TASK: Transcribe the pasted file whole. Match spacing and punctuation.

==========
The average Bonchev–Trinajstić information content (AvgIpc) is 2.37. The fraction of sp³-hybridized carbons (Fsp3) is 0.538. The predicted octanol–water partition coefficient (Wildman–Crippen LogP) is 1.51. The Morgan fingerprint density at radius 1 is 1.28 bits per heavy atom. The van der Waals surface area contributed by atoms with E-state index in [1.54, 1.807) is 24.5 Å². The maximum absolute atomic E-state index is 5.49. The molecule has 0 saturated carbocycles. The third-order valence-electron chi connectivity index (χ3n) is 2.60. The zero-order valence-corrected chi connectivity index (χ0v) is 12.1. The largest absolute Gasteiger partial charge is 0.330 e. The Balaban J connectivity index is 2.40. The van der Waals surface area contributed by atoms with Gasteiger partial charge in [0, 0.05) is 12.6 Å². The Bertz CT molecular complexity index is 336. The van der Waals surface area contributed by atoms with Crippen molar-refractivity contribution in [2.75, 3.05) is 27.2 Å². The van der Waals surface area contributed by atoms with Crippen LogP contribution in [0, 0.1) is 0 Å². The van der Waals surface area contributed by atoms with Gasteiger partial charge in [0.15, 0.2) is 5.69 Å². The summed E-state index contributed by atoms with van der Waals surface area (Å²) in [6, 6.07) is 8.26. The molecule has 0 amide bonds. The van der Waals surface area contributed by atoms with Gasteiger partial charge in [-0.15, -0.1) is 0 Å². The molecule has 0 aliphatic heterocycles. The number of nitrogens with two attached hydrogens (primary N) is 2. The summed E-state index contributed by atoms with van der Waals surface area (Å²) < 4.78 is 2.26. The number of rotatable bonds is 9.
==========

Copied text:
The average Bonchev–Trinajstić information content (AvgIpc) is 2.37. The fraction of sp³-hybridized carbons (Fsp3) is 0.538. The predicted octanol–water partition coefficient (Wildman–Crippen LogP) is 1.51. The Morgan fingerprint density at radius 1 is 1.28 bits per heavy atom. The van der Waals surface area contributed by atoms with E-state index in [1.54, 1.807) is 24.5 Å². The maximum absolute atomic E-state index is 5.49. The molecule has 0 saturated carbocycles. The third-order valence-electron chi connectivity index (χ3n) is 2.60. The zero-order valence-corrected chi connectivity index (χ0v) is 12.1. The largest absolute Gasteiger partial charge is 0.330 e. The Balaban J connectivity index is 2.40. The van der Waals surface area contributed by atoms with Gasteiger partial charge in [0, 0.05) is 12.6 Å². The Bertz CT molecular complexity index is 336. The van der Waals surface area contributed by atoms with Crippen molar-refractivity contribution in [2.75, 3.05) is 27.2 Å². The van der Waals surface area contributed by atoms with Crippen LogP contribution in [0, 0.1) is 0 Å². The van der Waals surface area contributed by atoms with Gasteiger partial charge in [0.15, 0.2) is 5.69 Å². The summed E-state index contributed by atoms with van der Waals surface area (Å²) in [6, 6.07) is 8.26. The molecule has 0 amide bonds. The van der Waals surface area contributed by atoms with Gasteiger partial charge in [-0.15, -0.1) is 0 Å². The molecule has 0 aliphatic heterocycles. The number of nitrogens with two attached hydrogens (primary N) is 2. The summed E-state index contributed by atoms with van der Waals surface area (Å²) < 4.78 is 2.26. The number of rotatable bonds is 9.